Dalí Atomicus, by Philippe Halsman (1948)
Photo: Philippe Halsman/Magnum
“Influence” is a tricky idea, nearly impossible to quantify. All the same, Kira Pollack, the photo director of Time, and her colleagues attempted to do just that for a book and associated website called 100 Photographs: The Most Influential Images of All Time, and boy, oh boy, were they in for it. “Influence,” it turns out, does not mean fame: It’s the difference between Ansel Adams’s unbeatable images of Yosemite and those of Carleton Watkins, which are less majestic and formally beautiful but also were made 80 years earlier, coaxing Abraham Lincoln to protect for eternity the land now known as Yosemite National Park.
One striking thing about the book and its associated website — which includes videos detailing the stories behind 20 of the photos — is that quite a few of the photographs are by non-professionals. (That would have been preposterous a few years ago, when the AP and UPI wires and a few other sources, like Time Inc. itself, were the main sources of great pictures in the world.) Cell phones changed everything, and we are at the beginning of something rather than the end. Of everything in this collection, the Zapruder film, one frame of which appears in this collection, is arguably the most predictive: “If the president was going through Dallas today,” notes Pollack, “everyone would be recording every minute of it.” We asked her to speak about seven of her team’s selections, shown in the slideshow below.
It’s easy to forget just how difficult it was to make a photograph 150 years ago. “Carleton Watkins lugged his large-format camera into what we now call Yosemite,” says Pollack, and made 130 pictures on glass-plate negatives that were developed on the spot in a tent. Back east, in Washington, they were eye-opening: “Those pictures were shown to President Lincoln. They brought you to a place, and Yosemite National Park came from those pictures.”
Photo: The J. Paul Getty Museum
Philippe Halsman photographed Salvador Dalí many times. This time, in 1948, they conspired to make a tableau that matched the painter’s Leda Atomica weirdness for weirdness. (The original painting appears in the photo.) “This was 1948, decades before Photoshop,” says Pollack, with awe. “It was all made in-camera, at that time. To do that kind of high-concept picture, where cats are thrown, buckets of water are thrown … he did 26 takes. It was incredible! And it really paved the way for celebrity conceptual portraiture — not a great lit portrait of a celebrity but something way more conceptual.”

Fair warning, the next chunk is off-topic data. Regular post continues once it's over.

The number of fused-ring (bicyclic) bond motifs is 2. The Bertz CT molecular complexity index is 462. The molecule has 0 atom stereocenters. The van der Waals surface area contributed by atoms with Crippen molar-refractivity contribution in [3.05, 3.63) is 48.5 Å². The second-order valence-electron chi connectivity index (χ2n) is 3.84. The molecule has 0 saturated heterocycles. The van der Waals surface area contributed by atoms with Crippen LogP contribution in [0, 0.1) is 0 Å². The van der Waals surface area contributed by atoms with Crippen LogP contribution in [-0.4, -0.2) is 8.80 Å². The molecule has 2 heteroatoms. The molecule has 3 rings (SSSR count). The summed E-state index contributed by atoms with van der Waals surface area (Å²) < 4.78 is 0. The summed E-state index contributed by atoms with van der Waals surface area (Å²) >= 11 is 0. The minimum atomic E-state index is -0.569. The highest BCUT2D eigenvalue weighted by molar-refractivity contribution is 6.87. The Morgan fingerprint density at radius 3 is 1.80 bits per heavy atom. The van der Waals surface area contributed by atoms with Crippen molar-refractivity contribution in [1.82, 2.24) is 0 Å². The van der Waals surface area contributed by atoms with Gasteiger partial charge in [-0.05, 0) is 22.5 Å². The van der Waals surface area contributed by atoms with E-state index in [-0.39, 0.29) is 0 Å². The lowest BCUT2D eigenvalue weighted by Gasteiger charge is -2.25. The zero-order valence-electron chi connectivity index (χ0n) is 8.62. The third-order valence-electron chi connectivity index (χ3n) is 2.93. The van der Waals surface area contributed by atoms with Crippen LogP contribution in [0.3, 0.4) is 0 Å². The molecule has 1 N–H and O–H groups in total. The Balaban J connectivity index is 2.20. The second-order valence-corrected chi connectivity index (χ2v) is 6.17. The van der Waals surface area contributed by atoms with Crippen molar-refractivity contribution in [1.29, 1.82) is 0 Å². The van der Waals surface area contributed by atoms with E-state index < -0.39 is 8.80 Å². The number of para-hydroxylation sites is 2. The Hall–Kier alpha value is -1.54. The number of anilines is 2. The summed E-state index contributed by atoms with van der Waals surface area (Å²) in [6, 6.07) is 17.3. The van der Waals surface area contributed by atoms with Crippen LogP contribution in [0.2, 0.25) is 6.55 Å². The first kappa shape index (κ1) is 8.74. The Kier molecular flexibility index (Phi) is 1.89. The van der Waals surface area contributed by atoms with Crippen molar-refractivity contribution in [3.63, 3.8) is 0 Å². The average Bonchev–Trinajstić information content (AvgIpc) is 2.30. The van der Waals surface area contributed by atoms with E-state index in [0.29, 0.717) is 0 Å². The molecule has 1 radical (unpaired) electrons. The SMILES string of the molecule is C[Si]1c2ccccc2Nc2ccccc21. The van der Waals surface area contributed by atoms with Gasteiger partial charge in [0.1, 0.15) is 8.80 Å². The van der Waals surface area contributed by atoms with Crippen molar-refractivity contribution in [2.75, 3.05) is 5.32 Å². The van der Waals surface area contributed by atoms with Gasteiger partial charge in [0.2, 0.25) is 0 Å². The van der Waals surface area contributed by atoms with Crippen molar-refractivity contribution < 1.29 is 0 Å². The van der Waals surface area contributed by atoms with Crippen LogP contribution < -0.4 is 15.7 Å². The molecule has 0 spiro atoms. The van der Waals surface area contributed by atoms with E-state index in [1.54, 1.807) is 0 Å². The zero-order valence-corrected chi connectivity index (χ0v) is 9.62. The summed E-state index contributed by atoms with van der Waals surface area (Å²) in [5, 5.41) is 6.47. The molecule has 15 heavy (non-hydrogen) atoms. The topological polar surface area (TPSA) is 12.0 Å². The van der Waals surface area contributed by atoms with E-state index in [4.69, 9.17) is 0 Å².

Watch the video here.Photo: Philippe Halsman/Magnum
Just before his daughter was born, the software entrepreneur Philippe Kahn rigged a flip phone to a digital camera, writing a few lines of code so the two devices could communicate. In the maternity ward on June 11, 1997, this photograph was instantly sent to a list of 2,000 friends and relatives, the first of literally trillions, in a democratizing of photography whose reach is only beginning to be felt. “It’s easier to make great pictures — I mean, the iPhone 7 camera is a great camera,” Pollack says, adding that the question then becomes, “How do pictures keep being made that can rise above to be influential?”
David Kirby, the AIDS patient in this photograph, was in the final days of his life, and this photo was published in Life. “But really what gave it attention,” Pollack says, “was that Benetton published it as an ad. Certainly there were great pictures made around the topic of AIDS, but this became influential because it was commercialized.” (Kirby’s mother, Kay, said at the time, “We just felt it was time that people saw the truth.”) Kirby’s pose, hair, and beard — and his father’s shattered face and embrace — give their pose the unmistakable look of a Byzantine portrait of the martyred Christ.
Watch the video here.
As chilling as any photograph in this book: Ferrato was on assignment to shoot swinger couples for the Japanese edition of Playboy when she got to know this affluent New Jersey couple, whom she called Garth and Lisa. What she did not expect was to be in the room when Garth began to hit his wife. “It changed the photographer’s life,” says Pollack, explaining that she went on to document other scenes of domestic violence in women’s shelters and working with police. As part of this Time project, “Lisa” revealed her identity — her given name is Elisabeth, and her husband, now dead, was Bengt — for the first time.
Watch the video here.Photo: Library of congress/2004
A picture by a journalist, posted live from the DPRK. That’s it. Sounds ordinary — except that until 2013, there weren’t any of those. “It was the first picture made by a professional photographer, an AP photographer, that was uploaded directly to an instant audience,” Pollack says. “Coming out of North Korea, that was huge. It was all handouts before, and you’d never see a moment like that.”
Photo: Jean H. Lee/ASSOCIATED PRESS